By Larry Malerba, DO

(This is a guest essay by Dr. Larry Malerba, adapted from his new book Metaphysics & Medicine: Restoring Freedom of Thought to the Art and Science of Healing, with a Foreword by Don Salmon. For my own perspectives on the topics addressed below, see my earlier essay on the subject.)

For quite some time now, freedom of thought has been under siege within the medical profession. More often than not, the war against new ideas is justified in the name of science. When a discipline like science becomes so certain of itself that it believes it can manage without periodic reexamination of its basic principles, it starts to resemble a doctrine. The more doctrinaire it is, the less receptive to outside input it becomes, and the more it balks at challenges to its authority.
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As many of you know, last August I gave a talk and participated in a panel at the Sages & Scientists Symposium in Carlsbad, California. This is an extraordinarily interesting and balanced event, where most sides of the metaphysical spectrum are represented. Deepak Chopra envisioned and hosts the event every year. Carolyn Rangel, of the Chopra Foundation, masterfully puts it all together and runs it. The result is unique and that weekend will stay with me for years.
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Recently, arch-skeptic Michael Shermer, publisher of Skeptic magazine and field-marshal of militant skepticism worldwide, wrote a surprising piece for the Scientific American. In it, Shermer relates a synchronicity that happened recently to him and his wife (both of whom I've had the recent and sincere pleasure to meet in person), in the occasion of their wedding ceremony.
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A few days ago I posted an essay responding to Jerry Coyne's attack on theology. The essay was later picked up by the Science and Non-Duality website. Coyne has now responded to it in his blog. The present post is a reply to that.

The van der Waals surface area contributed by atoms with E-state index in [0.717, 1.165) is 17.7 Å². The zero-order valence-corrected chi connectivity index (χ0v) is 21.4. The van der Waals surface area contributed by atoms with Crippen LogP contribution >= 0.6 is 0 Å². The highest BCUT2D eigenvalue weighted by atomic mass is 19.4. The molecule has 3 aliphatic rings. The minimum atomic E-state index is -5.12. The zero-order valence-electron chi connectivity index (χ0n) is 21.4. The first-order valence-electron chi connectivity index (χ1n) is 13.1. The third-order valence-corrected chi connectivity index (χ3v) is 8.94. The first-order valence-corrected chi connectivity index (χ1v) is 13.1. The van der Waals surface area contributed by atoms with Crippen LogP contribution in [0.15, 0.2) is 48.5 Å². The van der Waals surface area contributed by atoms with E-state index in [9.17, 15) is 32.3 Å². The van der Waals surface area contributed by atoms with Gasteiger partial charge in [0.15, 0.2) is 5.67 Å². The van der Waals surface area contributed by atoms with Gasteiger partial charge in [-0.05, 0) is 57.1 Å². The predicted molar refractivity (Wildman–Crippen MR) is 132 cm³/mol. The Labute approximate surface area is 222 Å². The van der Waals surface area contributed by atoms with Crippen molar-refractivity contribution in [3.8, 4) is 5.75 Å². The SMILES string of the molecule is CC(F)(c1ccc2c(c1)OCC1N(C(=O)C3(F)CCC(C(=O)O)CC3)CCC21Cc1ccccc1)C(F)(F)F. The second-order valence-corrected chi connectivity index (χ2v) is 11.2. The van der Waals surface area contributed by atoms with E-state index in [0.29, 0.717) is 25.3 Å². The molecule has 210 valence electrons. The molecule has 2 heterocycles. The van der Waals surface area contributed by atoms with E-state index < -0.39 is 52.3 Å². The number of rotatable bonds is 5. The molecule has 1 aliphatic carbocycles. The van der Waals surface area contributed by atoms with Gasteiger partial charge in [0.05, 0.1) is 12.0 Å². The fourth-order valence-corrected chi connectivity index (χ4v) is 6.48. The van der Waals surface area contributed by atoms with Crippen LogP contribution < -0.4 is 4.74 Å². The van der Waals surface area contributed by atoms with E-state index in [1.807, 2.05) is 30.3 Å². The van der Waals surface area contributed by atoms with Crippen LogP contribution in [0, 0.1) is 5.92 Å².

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Explaining consciousness remains one of the top unanswered challenges in science and philosophy today. How can the warmth of love, the bitterness of disappointment, the redness of an apple, the sweetness of strawberries, be explained in terms of mass, momentum, charge, spin, or any of the attributes of matter? How can concrete qualities be explained in terms of abstract quantities and relationships? Nobody has an answer to this, and not for lack of trying.
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Theology has been the subject of much bashing by neo-atheists over the past several years. A fresh blog post by Jerry Coyne today seems to encapsulate the essence of their grievance: theology is claimed to be a discipline with no subject of study.
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In an earlier article in this blog, I summarized my metaphysical position in two brief paragraphs. That has led to two misunderstandings, both of which derive from this point: Although I say that all reality is in consciousness, and that there is no universe outside, or independent from, subjective experience, I also do not deny that reality exists independent of personal psyches, like the human psyche.
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In my previous article in this blog, I summarized my metaphysical position in two brief paragraphs. That has led to two misunderstandings, both of which derive from this point: Although I say that all reality is in consciousness, and that there is no universe outside, or independent from, subjective experience, I also do not deny that reality exists independent of personal psyches, like the human psyche.
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In my book Why Materialism Is Baloney, I argue that we do not need to postulate a whole universe outside consciousness – outside subjective experience – in order to make sense of empirical reality. The implication is that all reality, including our bodies and brains, are in consciousness, not consciousness in our bodies and brains.
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This essay is about a shocking contradiction in our common sense about the nature of reality; a contradiction that you are probably totally unaware of. Becoming aware of this contradiction has the potential to change your life.

On the one hand, our common sense says that the colors we see, the sounds we hear, the smells we feel, the textures we sense, are all the actual and concrete reality. We take it for granted that they are all really 'out there,' in the sense of being outside our heads.
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